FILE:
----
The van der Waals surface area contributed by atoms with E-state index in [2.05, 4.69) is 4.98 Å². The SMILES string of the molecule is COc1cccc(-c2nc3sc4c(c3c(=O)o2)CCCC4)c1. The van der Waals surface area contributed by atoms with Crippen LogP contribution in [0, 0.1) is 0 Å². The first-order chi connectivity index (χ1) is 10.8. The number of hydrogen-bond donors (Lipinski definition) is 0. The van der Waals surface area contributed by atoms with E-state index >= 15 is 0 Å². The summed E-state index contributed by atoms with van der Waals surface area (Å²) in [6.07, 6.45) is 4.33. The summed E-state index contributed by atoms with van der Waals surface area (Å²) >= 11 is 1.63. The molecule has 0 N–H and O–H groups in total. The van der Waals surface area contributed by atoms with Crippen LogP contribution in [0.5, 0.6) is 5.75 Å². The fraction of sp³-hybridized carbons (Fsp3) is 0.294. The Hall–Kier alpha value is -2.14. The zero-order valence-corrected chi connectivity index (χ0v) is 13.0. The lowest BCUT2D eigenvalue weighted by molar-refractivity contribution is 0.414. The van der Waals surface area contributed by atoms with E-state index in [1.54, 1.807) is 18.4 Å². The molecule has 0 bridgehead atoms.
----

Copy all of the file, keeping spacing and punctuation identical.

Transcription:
The van der Waals surface area contributed by atoms with E-state index in [2.05, 4.69) is 4.98 Å². The SMILES string of the molecule is COc1cccc(-c2nc3sc4c(c3c(=O)o2)CCCC4)c1. The van der Waals surface area contributed by atoms with Crippen LogP contribution in [0, 0.1) is 0 Å². The first-order chi connectivity index (χ1) is 10.8. The number of hydrogen-bond donors (Lipinski definition) is 0. The van der Waals surface area contributed by atoms with E-state index >= 15 is 0 Å². The summed E-state index contributed by atoms with van der Waals surface area (Å²) in [6.07, 6.45) is 4.33. The summed E-state index contributed by atoms with van der Waals surface area (Å²) >= 11 is 1.63. The molecule has 0 N–H and O–H groups in total. The van der Waals surface area contributed by atoms with Crippen LogP contribution in [0.5, 0.6) is 5.75 Å². The fraction of sp³-hybridized carbons (Fsp3) is 0.294. The Hall–Kier alpha value is -2.14. The zero-order valence-corrected chi connectivity index (χ0v) is 13.0. The lowest BCUT2D eigenvalue weighted by molar-refractivity contribution is 0.414. The van der Waals surface area contributed by atoms with E-state index in [1.54, 1.807) is 18.4 Å². The molecule has 0 bridgehead atoms.